The trick is to use coupons and combine them with sales for the best possible price. Once you get the hang of it, it will become second nature. You’ll save money and get discounts in ways you never thought possible.
Remember not to go crazy and spend money on items or quantities you don’t need. There’s no reason to stockpile 20 bottles of shampoo or a dozen cases of cat food.
9. Set Financial Goals
Living frugally can help you reach your financial goals because it makes you aware of your finances.
Research says that putting pen to paper and writing out your goals is one of the best ways to reach them. Post that list of goals somewhere you see every day like your fridge or bathroom mirror.
When you think about making a financial decision, consider how it will affect your goals. Will it move you closer to them? Or make it more difficult? Knowing the impact on your goals should influence your decision.
10. Learn to Have Fun for Free
Frugal living is all about making the most of your time and money. There are many things in life that are free. Learning to enjoy them will save you money and make you happier.
Consider things like taking a walk in a nearby park or exploring a hiking trail. Spending time with family and friends doesn’t have to be expensive either. Most cities have lots of free activities, like concerts or workshops in your area. Many museums and zoos have free days and local libraries might offer free tickets to those as well.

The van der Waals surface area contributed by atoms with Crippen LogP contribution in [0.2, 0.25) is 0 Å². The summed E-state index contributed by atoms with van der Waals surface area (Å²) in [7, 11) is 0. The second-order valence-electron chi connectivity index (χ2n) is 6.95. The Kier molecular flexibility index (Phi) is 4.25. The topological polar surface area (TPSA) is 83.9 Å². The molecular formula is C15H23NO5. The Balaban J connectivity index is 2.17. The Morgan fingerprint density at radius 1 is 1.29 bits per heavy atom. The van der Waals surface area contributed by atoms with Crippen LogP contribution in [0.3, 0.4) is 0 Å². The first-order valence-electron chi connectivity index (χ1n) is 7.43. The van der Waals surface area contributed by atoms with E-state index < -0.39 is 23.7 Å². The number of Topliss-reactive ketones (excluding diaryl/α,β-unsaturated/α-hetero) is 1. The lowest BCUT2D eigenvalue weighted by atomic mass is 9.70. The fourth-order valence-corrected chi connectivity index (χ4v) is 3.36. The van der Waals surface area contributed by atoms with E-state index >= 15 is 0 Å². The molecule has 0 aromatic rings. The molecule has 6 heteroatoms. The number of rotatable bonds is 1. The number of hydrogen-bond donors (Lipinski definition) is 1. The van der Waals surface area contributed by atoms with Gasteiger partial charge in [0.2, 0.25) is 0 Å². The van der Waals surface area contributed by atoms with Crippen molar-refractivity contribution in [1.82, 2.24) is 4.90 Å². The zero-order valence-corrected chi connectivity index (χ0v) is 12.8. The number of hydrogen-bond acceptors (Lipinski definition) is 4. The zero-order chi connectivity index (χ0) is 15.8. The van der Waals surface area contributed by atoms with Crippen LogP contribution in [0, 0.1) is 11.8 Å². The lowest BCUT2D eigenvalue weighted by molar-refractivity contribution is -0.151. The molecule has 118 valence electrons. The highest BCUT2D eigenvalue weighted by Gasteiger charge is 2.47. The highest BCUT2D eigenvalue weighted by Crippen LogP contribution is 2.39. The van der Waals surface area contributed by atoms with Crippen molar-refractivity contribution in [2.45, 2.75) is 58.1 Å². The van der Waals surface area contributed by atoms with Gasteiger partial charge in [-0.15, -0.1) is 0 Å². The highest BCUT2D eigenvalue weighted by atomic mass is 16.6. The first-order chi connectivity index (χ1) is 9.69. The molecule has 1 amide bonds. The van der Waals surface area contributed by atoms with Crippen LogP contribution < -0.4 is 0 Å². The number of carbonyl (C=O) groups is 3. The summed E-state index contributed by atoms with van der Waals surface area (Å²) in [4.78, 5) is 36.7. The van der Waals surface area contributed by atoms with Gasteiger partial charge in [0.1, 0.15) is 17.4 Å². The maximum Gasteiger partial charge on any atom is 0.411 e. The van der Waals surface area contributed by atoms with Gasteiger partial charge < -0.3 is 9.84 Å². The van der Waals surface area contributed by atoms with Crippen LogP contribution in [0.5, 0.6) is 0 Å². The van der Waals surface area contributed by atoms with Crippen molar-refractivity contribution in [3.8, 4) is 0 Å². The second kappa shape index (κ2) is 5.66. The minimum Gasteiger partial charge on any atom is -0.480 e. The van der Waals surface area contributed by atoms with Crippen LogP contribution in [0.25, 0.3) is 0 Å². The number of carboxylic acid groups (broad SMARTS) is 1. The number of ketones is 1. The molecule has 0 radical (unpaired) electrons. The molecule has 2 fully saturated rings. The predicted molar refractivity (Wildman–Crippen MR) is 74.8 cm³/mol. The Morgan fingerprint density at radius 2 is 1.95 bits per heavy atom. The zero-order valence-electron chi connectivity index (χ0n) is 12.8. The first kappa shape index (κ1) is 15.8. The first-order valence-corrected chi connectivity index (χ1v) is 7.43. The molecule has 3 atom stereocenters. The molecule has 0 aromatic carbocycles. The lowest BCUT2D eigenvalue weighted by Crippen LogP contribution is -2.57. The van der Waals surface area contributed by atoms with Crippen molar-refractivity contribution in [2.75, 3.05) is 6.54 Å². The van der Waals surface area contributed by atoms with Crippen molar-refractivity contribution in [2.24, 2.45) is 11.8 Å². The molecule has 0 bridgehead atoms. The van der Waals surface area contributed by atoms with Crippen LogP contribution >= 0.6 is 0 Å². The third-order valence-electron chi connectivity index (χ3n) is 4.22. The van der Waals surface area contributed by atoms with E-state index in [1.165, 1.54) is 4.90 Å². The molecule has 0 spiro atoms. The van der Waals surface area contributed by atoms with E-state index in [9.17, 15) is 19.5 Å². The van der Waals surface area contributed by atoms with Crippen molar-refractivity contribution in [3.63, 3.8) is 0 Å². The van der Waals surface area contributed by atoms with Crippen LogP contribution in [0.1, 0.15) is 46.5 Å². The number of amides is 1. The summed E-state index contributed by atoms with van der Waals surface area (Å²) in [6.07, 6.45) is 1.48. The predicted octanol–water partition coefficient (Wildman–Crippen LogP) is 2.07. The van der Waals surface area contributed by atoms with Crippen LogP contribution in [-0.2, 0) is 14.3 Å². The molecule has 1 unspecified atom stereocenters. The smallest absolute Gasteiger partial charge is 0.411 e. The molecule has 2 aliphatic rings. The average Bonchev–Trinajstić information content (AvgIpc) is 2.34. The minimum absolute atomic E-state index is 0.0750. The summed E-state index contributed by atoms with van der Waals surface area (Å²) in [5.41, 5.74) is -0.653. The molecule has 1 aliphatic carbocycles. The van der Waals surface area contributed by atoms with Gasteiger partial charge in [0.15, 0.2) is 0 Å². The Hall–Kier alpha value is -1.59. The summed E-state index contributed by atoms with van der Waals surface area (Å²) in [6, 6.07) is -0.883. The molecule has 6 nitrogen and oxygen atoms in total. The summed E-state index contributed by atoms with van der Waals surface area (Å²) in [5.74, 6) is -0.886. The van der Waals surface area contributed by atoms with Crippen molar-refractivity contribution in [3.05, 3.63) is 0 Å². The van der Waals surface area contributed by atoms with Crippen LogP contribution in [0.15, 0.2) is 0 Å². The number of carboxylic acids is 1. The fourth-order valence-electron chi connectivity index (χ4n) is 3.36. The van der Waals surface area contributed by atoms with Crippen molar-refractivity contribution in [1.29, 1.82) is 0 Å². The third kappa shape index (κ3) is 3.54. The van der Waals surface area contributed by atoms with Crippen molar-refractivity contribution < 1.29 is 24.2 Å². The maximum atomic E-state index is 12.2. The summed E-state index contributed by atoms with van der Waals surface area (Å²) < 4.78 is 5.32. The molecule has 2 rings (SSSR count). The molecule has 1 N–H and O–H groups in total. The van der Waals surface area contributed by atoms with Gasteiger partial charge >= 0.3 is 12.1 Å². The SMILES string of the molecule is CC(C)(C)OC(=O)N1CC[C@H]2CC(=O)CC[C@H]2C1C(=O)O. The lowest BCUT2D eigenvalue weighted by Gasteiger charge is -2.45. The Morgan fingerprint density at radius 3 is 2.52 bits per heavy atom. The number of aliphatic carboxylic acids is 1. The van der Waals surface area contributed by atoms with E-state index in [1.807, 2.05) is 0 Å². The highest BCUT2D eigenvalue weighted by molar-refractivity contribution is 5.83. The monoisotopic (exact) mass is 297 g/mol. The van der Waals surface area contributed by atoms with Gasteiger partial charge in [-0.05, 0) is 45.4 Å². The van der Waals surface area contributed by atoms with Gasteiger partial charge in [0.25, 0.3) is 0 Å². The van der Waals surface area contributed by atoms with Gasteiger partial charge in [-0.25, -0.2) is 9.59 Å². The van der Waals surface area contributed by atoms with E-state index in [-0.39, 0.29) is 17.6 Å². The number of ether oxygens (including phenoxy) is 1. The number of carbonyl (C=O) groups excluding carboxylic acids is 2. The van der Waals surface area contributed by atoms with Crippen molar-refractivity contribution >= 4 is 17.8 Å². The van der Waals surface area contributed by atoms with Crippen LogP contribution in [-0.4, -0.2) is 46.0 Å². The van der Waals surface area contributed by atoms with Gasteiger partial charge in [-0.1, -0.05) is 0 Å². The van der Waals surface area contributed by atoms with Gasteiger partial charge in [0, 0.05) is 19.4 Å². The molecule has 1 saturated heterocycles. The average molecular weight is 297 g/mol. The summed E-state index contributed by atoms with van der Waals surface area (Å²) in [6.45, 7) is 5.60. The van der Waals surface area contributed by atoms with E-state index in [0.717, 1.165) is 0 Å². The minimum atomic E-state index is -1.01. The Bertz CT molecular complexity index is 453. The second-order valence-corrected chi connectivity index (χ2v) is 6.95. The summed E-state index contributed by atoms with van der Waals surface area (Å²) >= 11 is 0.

Want to spend time with friends? Host a potluck or a game night and invite everyone over to your place.
11. Continually Learn About Managing Your Personal Finances
There’s more to frugal living than counting your pennies and opting for generic rather than brand-name goods. Learning how to manage your money is the next step after creating a budget and cutting expenses.
The best way to be successful with money is to educate yourself about personal finance. Take an active role with your money and learn more about investing and growing your income. Investing money in the stock market is one of the best ways to build real wealth.
Think of yourself as a personal finance student and check out reputable personal finance books on managing your money and paying down debt.
What Are You Willing to Change to Live Frugally?
There are many small and big ways to live frugally and save money. You can’t change your mindset overnight, but you can start with small steps.
Find a purpose for your frugality such as paying down debt or saving for a dream trip. That will help focus your efforts. Your reason should be specific, like taking your parents on a 50th anniversary cruise or paying for your child’s college education. It’s hard to be frugal on a regular basis unless you have a clear motive for doing so.